The UK is suing the EU - on behalf of the SNP - over fines from the bloc, which Scotland claims were too high.
This is the first time the UK has taken such legal action against the EU since Brexit.
The SNP can't take the EU to court themselves, as the fines were initially imposed on the UK as a whole.
The Scottish Government was fined £5.6 million after a 2020 audit revealed failures with how it was administering Common Agricultural Policy (CAP) payments to Scottish farmers.
The SNP, which has always taken a strong pro-EU stance, is arguing the fines should be reduced to £3.2 million
The SNP, which has always taken a strong pro-EU stance, is arguing the fines should be reduced to £3.2 million - a reduction of around £2.4 million.
The UK is able to challenge fines which occurred when it was still an EU member state.
The audit was conducted before the transition period came to an end in December 2020.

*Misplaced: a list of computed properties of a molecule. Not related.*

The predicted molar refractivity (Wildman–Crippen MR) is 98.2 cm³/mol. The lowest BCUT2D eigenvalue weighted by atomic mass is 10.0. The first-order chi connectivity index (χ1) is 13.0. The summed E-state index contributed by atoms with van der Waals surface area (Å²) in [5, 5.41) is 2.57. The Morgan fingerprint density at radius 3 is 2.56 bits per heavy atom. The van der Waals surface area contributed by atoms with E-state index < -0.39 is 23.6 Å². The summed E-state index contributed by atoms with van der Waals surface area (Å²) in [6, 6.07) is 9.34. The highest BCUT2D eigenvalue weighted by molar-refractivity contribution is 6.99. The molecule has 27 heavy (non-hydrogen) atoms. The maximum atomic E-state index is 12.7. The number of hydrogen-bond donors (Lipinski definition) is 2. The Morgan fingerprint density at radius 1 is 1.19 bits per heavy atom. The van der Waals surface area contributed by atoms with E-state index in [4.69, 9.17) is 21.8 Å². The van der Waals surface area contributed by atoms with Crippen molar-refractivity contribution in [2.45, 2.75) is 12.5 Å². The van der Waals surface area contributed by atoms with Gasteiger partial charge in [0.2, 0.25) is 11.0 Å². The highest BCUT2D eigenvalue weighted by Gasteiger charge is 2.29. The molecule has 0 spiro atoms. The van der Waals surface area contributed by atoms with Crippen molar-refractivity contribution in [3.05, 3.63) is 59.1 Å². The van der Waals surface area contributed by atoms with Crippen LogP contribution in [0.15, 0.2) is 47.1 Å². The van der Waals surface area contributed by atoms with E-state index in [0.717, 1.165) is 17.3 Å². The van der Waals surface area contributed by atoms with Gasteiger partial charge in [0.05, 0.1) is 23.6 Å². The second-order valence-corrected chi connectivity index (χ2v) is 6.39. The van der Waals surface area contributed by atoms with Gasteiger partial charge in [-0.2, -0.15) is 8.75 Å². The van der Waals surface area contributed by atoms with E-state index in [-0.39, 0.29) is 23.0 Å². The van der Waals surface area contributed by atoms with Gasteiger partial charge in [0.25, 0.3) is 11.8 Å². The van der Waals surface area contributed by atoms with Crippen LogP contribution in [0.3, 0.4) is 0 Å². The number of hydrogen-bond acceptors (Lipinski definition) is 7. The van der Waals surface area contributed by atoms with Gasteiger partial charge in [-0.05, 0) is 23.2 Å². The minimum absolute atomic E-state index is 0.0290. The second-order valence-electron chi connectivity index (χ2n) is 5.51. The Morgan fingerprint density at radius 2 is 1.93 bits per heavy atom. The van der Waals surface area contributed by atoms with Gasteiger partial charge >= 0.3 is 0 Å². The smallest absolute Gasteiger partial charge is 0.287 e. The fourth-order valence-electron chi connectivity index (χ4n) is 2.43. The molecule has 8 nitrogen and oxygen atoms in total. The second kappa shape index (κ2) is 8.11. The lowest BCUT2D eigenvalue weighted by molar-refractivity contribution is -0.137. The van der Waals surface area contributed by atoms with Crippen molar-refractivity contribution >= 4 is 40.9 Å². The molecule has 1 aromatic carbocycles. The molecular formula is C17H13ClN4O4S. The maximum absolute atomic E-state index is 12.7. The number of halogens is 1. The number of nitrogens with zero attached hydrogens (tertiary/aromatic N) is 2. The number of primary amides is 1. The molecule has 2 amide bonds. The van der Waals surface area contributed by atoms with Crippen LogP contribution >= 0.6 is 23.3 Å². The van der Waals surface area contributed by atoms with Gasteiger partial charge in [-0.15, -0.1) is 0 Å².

According to the provisions of the Brexit Withdrawal Agreement, the UK has jurisdiction to challenge the fines as if it was still an EU member state. This is because the audit was conducted before the end of the transition period.
Farming Minister Mark Spencer said: "This is another example of the bureaucratic nature of the Common Agricultural Policy – which disproportionately rewarded the largest landowners, holding back smaller farms and delivering little for food productivity or the environment."
He added: "This Government is backing British farmers.
"We’ve committed to maintaining the £3.7 billion UK annual farming budget and our new farming policies ensure sustainable food production and environmental protection go hand-in-hand, with something on offer for every type of farmer.'
A spokesperson for the Scottish Government said: “The legal action has been brought by the UK Government.